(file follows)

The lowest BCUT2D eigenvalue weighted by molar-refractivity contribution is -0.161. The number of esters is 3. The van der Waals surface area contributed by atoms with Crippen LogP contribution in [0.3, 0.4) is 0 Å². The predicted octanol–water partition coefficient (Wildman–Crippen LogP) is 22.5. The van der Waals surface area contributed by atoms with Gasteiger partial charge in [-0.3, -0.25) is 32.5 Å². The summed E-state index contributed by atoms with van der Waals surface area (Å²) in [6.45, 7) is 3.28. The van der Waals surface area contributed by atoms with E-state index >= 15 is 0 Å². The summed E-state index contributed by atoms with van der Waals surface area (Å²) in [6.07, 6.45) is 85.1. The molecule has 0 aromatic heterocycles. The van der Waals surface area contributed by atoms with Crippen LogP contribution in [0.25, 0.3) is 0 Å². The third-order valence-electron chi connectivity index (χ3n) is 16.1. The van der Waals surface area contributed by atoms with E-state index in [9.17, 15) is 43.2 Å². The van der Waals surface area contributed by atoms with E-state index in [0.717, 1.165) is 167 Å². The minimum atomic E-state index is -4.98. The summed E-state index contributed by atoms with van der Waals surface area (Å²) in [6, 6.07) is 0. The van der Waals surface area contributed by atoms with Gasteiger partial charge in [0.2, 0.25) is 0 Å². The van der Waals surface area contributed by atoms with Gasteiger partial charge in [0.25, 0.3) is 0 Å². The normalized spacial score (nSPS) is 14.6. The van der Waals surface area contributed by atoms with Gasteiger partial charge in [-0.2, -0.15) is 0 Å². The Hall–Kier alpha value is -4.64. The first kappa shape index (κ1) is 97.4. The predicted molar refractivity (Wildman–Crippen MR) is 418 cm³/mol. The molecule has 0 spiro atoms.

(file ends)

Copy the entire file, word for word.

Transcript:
The lowest BCUT2D eigenvalue weighted by molar-refractivity contribution is -0.161. The number of esters is 3. The van der Waals surface area contributed by atoms with Crippen LogP contribution in [0.3, 0.4) is 0 Å². The predicted octanol–water partition coefficient (Wildman–Crippen LogP) is 22.5. The van der Waals surface area contributed by atoms with Gasteiger partial charge in [-0.3, -0.25) is 32.5 Å². The summed E-state index contributed by atoms with van der Waals surface area (Å²) in [6.45, 7) is 3.28. The van der Waals surface area contributed by atoms with E-state index >= 15 is 0 Å². The summed E-state index contributed by atoms with van der Waals surface area (Å²) in [6.07, 6.45) is 85.1. The molecule has 0 aromatic heterocycles. The van der Waals surface area contributed by atoms with Crippen LogP contribution in [0.25, 0.3) is 0 Å². The third-order valence-electron chi connectivity index (χ3n) is 16.1. The van der Waals surface area contributed by atoms with E-state index in [9.17, 15) is 43.2 Å². The van der Waals surface area contributed by atoms with E-state index in [0.717, 1.165) is 167 Å². The minimum atomic E-state index is -4.98. The summed E-state index contributed by atoms with van der Waals surface area (Å²) in [6, 6.07) is 0. The van der Waals surface area contributed by atoms with Gasteiger partial charge in [0.2, 0.25) is 0 Å². The van der Waals surface area contributed by atoms with Gasteiger partial charge in [0.25, 0.3) is 0 Å². The normalized spacial score (nSPS) is 14.6. The van der Waals surface area contributed by atoms with Gasteiger partial charge in [-0.2, -0.15) is 0 Å². The Hall–Kier alpha value is -4.64. The first kappa shape index (κ1) is 97.4. The predicted molar refractivity (Wildman–Crippen MR) is 418 cm³/mol. The molecule has 0 spiro atoms.